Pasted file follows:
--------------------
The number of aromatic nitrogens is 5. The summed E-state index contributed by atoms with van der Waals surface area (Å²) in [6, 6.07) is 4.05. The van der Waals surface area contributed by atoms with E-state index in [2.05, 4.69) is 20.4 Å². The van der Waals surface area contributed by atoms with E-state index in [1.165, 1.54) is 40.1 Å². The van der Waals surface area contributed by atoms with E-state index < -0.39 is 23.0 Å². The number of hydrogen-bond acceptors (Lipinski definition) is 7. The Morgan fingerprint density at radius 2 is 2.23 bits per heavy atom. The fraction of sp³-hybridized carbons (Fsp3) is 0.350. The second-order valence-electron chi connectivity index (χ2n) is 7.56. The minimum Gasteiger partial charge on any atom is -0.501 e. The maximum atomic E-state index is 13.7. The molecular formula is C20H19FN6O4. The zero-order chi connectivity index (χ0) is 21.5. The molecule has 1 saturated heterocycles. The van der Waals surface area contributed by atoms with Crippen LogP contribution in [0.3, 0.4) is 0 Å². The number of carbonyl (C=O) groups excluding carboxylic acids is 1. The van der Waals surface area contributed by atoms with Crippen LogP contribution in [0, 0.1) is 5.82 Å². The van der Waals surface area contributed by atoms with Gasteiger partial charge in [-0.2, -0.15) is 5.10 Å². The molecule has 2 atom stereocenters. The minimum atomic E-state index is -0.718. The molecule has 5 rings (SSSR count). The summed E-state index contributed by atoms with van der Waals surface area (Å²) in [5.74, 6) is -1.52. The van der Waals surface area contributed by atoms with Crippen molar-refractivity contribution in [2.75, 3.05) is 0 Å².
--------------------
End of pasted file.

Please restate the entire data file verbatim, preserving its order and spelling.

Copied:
The number of aromatic nitrogens is 5. The summed E-state index contributed by atoms with van der Waals surface area (Å²) in [6, 6.07) is 4.05. The van der Waals surface area contributed by atoms with E-state index in [2.05, 4.69) is 20.4 Å². The van der Waals surface area contributed by atoms with E-state index in [1.165, 1.54) is 40.1 Å². The van der Waals surface area contributed by atoms with E-state index < -0.39 is 23.0 Å². The number of hydrogen-bond acceptors (Lipinski definition) is 7. The Morgan fingerprint density at radius 2 is 2.23 bits per heavy atom. The fraction of sp³-hybridized carbons (Fsp3) is 0.350. The second-order valence-electron chi connectivity index (χ2n) is 7.56. The minimum Gasteiger partial charge on any atom is -0.501 e. The maximum atomic E-state index is 13.7. The molecular formula is C20H19FN6O4. The zero-order chi connectivity index (χ0) is 21.5. The molecule has 1 saturated heterocycles. The van der Waals surface area contributed by atoms with Crippen LogP contribution in [0.3, 0.4) is 0 Å². The number of carbonyl (C=O) groups excluding carboxylic acids is 1. The van der Waals surface area contributed by atoms with Crippen LogP contribution in [0, 0.1) is 5.82 Å². The van der Waals surface area contributed by atoms with Gasteiger partial charge in [-0.2, -0.15) is 5.10 Å². The molecule has 2 atom stereocenters. The minimum atomic E-state index is -0.718. The molecule has 5 rings (SSSR count). The summed E-state index contributed by atoms with van der Waals surface area (Å²) in [5.74, 6) is -1.52. The van der Waals surface area contributed by atoms with Crippen molar-refractivity contribution in [2.75, 3.05) is 0 Å².